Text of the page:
At Umm Qasr, the Southern Port "Secured" by the Marines, "It's Chaos"
Tuesday 1 April 2003
While the Americans would like this city to become "the window" of the South, lootings multiply. Residents, very happy "to be liberated", complain of the lack of water. From Le Monde's special envoy in Umm Qasr.
"For thirty years, Iraqis have been accustomed to live under the truncheon of Saddam. Today the truncheon has disappeared and it's chaos ", deplores Hamdane, while contemplating a cloud of young looters in action in Umm Qasr, the port city "secured" by coalition forces in Southern Iraq.
Two weeks ago, the houses that they finish "cleaning" sheltered, among other things, the Internet Center, installed in the local branch office of the Ministry of Telecommunications. Furniture, doors, plummbing fixtures, electric wires, everything is gone.
These recent ministry houses symbolized the "luxury" enjoyed by Party Comrades in this southern region where Northerners feel exiled. Didn't their offices have air-conditioning, while the hospital didn't? Hamdane, a specialized craftsman with seven children at home, doesn't even have a refrigerator. He's also doing the rounds of the public buildings and factories with a wheelbarrow, just like the looters he condemns. The perimeter of the new port, occupied by the Marines, starts only five hundred meters away, but they make war, not do police work.
Monday March 31, these Marines enlarged the prohibited perimeter in front of their main camp, in fear of suicide attacks. Umm Qasr, their bridgehead, is nevertheless the most secure zone for the Americans in Iraq. Their colleagues in "civilian affairs" have finally succeeded in reestablishing water and electricity.
During the preceding days, the residents, very happy to be "liberated", were already crazed: "If water doesn't come soon, there will be a revolution against the coalition, how do they not understand that they're digging their graves?" asked one. Apologies repeated ad infinitum while children cried, "water, water!" at the sight of any foreign vehicle. However, Monday, Major Paul Stanley, of the British army's corps of "civil engineers" was confident that Umm Qasr would quickly play its role as a "window" for the region, particularly for the residents of Basra.
Monday, the British launched new forces into the battle for the country's second city "the liberation of which will be a turning point for the South", assured the Major. Even if, for now, this window is painful to see. "Schools and most of the market remain closed", he said, "because the population has not yet crossed the green line past which it will be certain Saddam isn't coming back." And that's what should change with the fall of Basra. Put another way, the bridgehead will be consolidated with the capture of the Southern metropolis, which will fall more easily when this bridgehead becomes attractive.
The first task of the "civil engineers" was to prevent a mass of refugees from blocking the military route to Baghdad. There were no floods of refugees. However, the whole region was deprived of water. It came- briny water by canals, and potable water by water-trucks- from Basra where Saddam's forces won't let it leave any more.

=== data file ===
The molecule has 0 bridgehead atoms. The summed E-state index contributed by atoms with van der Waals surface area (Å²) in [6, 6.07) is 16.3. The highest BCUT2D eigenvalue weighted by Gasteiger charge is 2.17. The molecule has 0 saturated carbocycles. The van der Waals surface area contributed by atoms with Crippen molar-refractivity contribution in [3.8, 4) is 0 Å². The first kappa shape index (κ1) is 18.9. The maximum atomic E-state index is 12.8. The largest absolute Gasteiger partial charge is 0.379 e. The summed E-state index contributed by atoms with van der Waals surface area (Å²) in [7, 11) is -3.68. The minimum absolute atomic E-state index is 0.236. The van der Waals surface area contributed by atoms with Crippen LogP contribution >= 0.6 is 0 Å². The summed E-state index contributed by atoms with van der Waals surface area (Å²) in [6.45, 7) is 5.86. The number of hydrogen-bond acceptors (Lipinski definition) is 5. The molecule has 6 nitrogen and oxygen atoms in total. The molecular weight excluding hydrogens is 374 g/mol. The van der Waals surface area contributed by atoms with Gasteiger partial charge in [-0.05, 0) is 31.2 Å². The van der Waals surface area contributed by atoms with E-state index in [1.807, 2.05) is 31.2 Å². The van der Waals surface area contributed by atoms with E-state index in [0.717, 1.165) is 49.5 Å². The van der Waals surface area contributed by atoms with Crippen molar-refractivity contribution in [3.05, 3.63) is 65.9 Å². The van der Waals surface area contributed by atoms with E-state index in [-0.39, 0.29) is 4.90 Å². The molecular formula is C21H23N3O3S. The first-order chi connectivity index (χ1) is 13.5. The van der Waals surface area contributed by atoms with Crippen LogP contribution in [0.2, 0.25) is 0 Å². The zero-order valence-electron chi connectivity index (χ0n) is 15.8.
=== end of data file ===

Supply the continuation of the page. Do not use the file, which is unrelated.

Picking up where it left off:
This was an apparently unforeseen situation, as British army engineers took a long week to lay 2.5km of canals from Kuwait to the Marine's camp at the frontier. Iraqi water-truck drivers began to distribute water Monday in Umm Qasr. "But some only gave it to their own clans, others sold it, the population is still complaining. We threatened the drivers with loss of their licenses, it should go better tomorrow and the day after tomorrow", the Major said. At the hospital, which now serves only for quick day consultations, the little bit of water allocated "was looted a half-hour later by the neighborhood people. How was I to stop them?" sighs a Director.
Another job of the "civil engineers": identify the managers capable of restarting activity in the region. This is the biggest problem: all the managers of factories and vital installations are Baath party members, as are their assistants, and the assistants of the assistants. None of them has come forward to suggest resuming service under the tutelage of the "occupiers". These are reduced to depending on a little over a dozen people of good will, often English professors or doctors, who have neither the necessary knowledge, nor the art or desire of imposing themselves like the Baathists.
Beyond which, they sometimes fear over-exposing themselves. Only the hiring of former port employees is taking place at an accelerated rhythm, carried by the designation of an American company to manage these installations with USAID financing. This financing, says Major Stanley, will also permit the "repurchase of the office chairs stolen in the city". However, these disappointments, which the UN's entry on the scene, one hopes, will make up for, will have served as experience before the capture of Basra: one to two million residents strong, that city will be placed under direct coalition military command. One learns in passing that the British believed there were five thousand inhabitants of Umm Qasr and that they now estimate between thirty and forty thousand.
However that may be, the American and British "civilian officers" assure us that the population itself must find the management organizations, at the risk of reestablishing the former structures, to resume activity. This is precisely what bothers the inhabitants. Some continue to deliver lists of "party members to arrest", others hope for the return of those who were personally closest to them and decry the anarchy induced by the war. Still, those who respond "yes" to the question: Do you want the Americans to leave? are very few. "That would be the worst that could happen", answers Hamdane.
Translation: TruthOut French language correspondent Leslie Thatcher
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